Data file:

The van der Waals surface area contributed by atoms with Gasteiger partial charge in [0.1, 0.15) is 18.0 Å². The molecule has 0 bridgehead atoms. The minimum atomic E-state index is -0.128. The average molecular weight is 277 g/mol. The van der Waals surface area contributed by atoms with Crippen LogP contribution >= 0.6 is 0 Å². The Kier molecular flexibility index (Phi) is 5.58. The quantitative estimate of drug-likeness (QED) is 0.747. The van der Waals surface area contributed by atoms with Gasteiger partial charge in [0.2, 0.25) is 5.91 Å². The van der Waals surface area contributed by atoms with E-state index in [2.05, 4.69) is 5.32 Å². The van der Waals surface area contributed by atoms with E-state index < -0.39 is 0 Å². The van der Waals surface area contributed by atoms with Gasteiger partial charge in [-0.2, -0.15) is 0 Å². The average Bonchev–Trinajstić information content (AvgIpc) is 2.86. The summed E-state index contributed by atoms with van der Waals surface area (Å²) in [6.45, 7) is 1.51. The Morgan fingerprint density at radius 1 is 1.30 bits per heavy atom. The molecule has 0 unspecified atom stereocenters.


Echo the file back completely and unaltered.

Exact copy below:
The van der Waals surface area contributed by atoms with Gasteiger partial charge in [0.1, 0.15) is 18.0 Å². The molecule has 0 bridgehead atoms. The minimum atomic E-state index is -0.128. The average molecular weight is 277 g/mol. The van der Waals surface area contributed by atoms with Crippen LogP contribution >= 0.6 is 0 Å². The Kier molecular flexibility index (Phi) is 5.58. The quantitative estimate of drug-likeness (QED) is 0.747. The van der Waals surface area contributed by atoms with Gasteiger partial charge in [0.2, 0.25) is 5.91 Å². The van der Waals surface area contributed by atoms with E-state index in [2.05, 4.69) is 5.32 Å². The van der Waals surface area contributed by atoms with E-state index < -0.39 is 0 Å². The van der Waals surface area contributed by atoms with Gasteiger partial charge in [-0.2, -0.15) is 0 Å². The average Bonchev–Trinajstić information content (AvgIpc) is 2.86. The summed E-state index contributed by atoms with van der Waals surface area (Å²) in [6.45, 7) is 1.51. The Morgan fingerprint density at radius 1 is 1.30 bits per heavy atom. The molecule has 0 unspecified atom stereocenters.